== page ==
We sure had a blast at the 3rd annual homeschooling science fair last week. This was our second year and the first year for Lydia, who loved it. My friend Marcela has organized this 3 years in a row (she has great photos on her blog) and I am so grateful—it's so much fun and such a great way for the kids, parents, friends, and family to come together and see these little scientists at work. Sadie did research on minerals and gemstones, Delia documented an experiment measuring viscosity, and Lydia explained some color theory.
I know Marcela does a lot of work to get it together, but it feels pretty seamless. She's got a perfect program, I think, to making it work out and creating an extra special event with no chaos. There were no rules here—the kids could do any kind of experiment, any age could participate, and two kids could share a board if they like, or do more than one project, whatever works for the kids. Here's some more details if you all would like to try something like this:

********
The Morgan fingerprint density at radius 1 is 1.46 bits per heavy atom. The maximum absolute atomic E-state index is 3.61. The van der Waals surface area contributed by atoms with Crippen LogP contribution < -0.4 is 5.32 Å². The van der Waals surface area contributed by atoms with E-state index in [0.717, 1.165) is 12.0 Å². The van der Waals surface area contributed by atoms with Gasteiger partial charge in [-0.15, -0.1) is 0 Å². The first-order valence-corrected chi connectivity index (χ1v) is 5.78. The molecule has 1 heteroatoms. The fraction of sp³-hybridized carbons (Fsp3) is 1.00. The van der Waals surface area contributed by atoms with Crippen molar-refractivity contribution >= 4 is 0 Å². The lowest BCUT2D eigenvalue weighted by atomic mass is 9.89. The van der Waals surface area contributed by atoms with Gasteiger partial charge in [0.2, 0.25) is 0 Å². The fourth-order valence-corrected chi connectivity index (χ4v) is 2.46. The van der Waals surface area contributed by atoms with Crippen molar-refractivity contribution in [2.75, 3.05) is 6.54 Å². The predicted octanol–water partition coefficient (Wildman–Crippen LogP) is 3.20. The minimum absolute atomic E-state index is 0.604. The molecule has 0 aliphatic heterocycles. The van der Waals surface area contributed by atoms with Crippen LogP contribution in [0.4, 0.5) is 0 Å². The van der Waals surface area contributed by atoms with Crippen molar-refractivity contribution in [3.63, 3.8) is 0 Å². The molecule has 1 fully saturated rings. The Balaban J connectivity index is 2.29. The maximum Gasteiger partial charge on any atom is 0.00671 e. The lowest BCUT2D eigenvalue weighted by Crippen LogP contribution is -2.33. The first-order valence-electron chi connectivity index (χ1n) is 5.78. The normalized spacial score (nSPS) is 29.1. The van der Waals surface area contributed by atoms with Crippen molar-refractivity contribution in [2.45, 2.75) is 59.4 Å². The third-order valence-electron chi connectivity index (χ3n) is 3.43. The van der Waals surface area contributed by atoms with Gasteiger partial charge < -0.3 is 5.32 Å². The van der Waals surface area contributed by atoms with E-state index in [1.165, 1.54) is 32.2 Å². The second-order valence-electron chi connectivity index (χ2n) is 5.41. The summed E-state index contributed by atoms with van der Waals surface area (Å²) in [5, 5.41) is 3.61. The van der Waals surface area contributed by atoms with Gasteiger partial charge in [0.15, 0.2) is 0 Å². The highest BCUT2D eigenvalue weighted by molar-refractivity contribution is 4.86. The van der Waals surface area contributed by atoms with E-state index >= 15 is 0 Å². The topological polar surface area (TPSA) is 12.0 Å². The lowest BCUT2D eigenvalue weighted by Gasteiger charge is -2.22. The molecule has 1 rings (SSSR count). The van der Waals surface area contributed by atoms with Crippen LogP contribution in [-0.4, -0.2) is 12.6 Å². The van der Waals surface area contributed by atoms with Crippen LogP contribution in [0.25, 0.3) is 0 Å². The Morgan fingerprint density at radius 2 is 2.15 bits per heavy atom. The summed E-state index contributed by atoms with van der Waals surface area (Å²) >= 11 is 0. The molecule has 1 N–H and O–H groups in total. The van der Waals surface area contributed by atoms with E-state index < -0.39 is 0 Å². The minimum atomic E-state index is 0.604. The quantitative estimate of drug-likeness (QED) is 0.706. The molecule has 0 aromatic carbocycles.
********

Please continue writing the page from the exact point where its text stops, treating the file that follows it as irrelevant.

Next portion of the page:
- Marcella found a space for free, kindly donated. We needed to bring our own tables for our boards. A folding card table and chair work fine for displaying our boards.
- The time for was 6:30-8pm on a weeknight night. This was great, it allowed many more friends and family to come after work and didn't cut into weekends. It was a potluck too, so dinner was available. Early set up was at 6 and clean up ended at 8:30pm. Super easy.
- The format was, come set up the boards and experiments (if any), and then she asked all the kids to hang out by their projects to answer questions while friends and family looked around. Then, after 30 minutes, all the kids could circulate and ask each other about their projects.
- There were blank comment sheets at each table, so the kids could take home feedback about their experiments.
- At the end every participant got called up to receive a certificate of recognition with their name on it along with a big round of applause.
I think she sends out an e-mail around 3-4 months before, just giving an idea of when it will happen and to get a sense of how many families are interested. This also gives plenty of time for experiments. She has a list of homeschooling families she sent an e-mail out to and then we checked in, volunteered to bring food and help set up and clean up, and helped our kids work on their projects. The experiments were so imaginative and fun to learn about. 'd say the ages this year were about 4-13 years old.